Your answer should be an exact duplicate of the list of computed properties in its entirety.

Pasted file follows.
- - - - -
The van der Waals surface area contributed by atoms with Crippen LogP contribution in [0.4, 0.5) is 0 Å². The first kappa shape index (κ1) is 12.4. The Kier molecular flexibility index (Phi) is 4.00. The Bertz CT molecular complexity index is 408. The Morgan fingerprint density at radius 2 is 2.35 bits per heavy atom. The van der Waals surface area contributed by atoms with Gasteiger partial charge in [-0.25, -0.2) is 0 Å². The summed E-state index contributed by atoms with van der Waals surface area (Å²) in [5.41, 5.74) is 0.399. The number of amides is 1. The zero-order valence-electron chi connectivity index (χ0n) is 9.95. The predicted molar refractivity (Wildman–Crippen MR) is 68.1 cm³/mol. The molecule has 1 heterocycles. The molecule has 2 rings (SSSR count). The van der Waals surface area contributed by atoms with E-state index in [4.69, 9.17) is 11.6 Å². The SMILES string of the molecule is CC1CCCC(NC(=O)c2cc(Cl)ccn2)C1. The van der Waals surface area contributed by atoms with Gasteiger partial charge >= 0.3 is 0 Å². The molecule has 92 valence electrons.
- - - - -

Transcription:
The van der Waals surface area contributed by atoms with Crippen LogP contribution in [0.4, 0.5) is 0 Å². The first kappa shape index (κ1) is 12.4. The Kier molecular flexibility index (Phi) is 4.00. The Bertz CT molecular complexity index is 408. The Morgan fingerprint density at radius 2 is 2.35 bits per heavy atom. The van der Waals surface area contributed by atoms with Gasteiger partial charge in [-0.25, -0.2) is 0 Å². The summed E-state index contributed by atoms with van der Waals surface area (Å²) in [5.41, 5.74) is 0.399. The number of amides is 1. The zero-order valence-electron chi connectivity index (χ0n) is 9.95. The predicted molar refractivity (Wildman–Crippen MR) is 68.1 cm³/mol. The molecule has 1 heterocycles. The molecule has 2 rings (SSSR count). The van der Waals surface area contributed by atoms with E-state index in [4.69, 9.17) is 11.6 Å². The SMILES string of the molecule is CC1CCCC(NC(=O)c2cc(Cl)ccn2)C1. The van der Waals surface area contributed by atoms with Gasteiger partial charge >= 0.3 is 0 Å². The molecule has 92 valence electrons.